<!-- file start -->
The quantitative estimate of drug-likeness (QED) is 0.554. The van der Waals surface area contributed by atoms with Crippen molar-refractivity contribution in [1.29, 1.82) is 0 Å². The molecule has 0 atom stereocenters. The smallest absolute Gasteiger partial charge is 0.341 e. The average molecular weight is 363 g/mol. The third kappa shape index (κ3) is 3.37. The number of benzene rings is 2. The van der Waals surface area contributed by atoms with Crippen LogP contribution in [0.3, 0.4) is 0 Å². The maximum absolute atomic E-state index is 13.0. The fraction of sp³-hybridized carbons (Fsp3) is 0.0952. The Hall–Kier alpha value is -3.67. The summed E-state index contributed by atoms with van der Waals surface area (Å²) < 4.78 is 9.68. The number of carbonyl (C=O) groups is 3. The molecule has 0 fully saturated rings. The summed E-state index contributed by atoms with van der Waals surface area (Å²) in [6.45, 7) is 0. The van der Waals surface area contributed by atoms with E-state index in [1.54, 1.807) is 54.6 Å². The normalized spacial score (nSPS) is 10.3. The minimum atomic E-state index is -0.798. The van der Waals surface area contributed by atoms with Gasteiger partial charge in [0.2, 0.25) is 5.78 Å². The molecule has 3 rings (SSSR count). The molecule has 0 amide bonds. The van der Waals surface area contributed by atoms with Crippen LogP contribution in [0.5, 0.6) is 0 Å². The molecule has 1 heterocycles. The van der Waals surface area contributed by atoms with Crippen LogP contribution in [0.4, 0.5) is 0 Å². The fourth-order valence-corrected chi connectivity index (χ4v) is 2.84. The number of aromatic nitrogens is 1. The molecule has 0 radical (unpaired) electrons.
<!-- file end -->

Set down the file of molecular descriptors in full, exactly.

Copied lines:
The quantitative estimate of drug-likeness (QED) is 0.554. The van der Waals surface area contributed by atoms with Crippen molar-refractivity contribution in [1.29, 1.82) is 0 Å². The molecule has 0 atom stereocenters. The smallest absolute Gasteiger partial charge is 0.341 e. The average molecular weight is 363 g/mol. The third kappa shape index (κ3) is 3.37. The number of benzene rings is 2. The van der Waals surface area contributed by atoms with Crippen LogP contribution in [0.3, 0.4) is 0 Å². The maximum absolute atomic E-state index is 13.0. The fraction of sp³-hybridized carbons (Fsp3) is 0.0952. The Hall–Kier alpha value is -3.67. The summed E-state index contributed by atoms with van der Waals surface area (Å²) < 4.78 is 9.68. The number of carbonyl (C=O) groups is 3. The molecule has 0 fully saturated rings. The summed E-state index contributed by atoms with van der Waals surface area (Å²) in [6.45, 7) is 0. The van der Waals surface area contributed by atoms with E-state index in [1.54, 1.807) is 54.6 Å². The normalized spacial score (nSPS) is 10.3. The minimum atomic E-state index is -0.798. The van der Waals surface area contributed by atoms with Gasteiger partial charge in [0.2, 0.25) is 5.78 Å². The molecule has 3 rings (SSSR count). The molecule has 0 amide bonds. The van der Waals surface area contributed by atoms with Crippen LogP contribution in [0.5, 0.6) is 0 Å². The molecule has 1 heterocycles. The van der Waals surface area contributed by atoms with Crippen LogP contribution in [0.4, 0.5) is 0 Å². The fourth-order valence-corrected chi connectivity index (χ4v) is 2.84. The number of aromatic nitrogens is 1. The molecule has 0 radical (unpaired) electrons.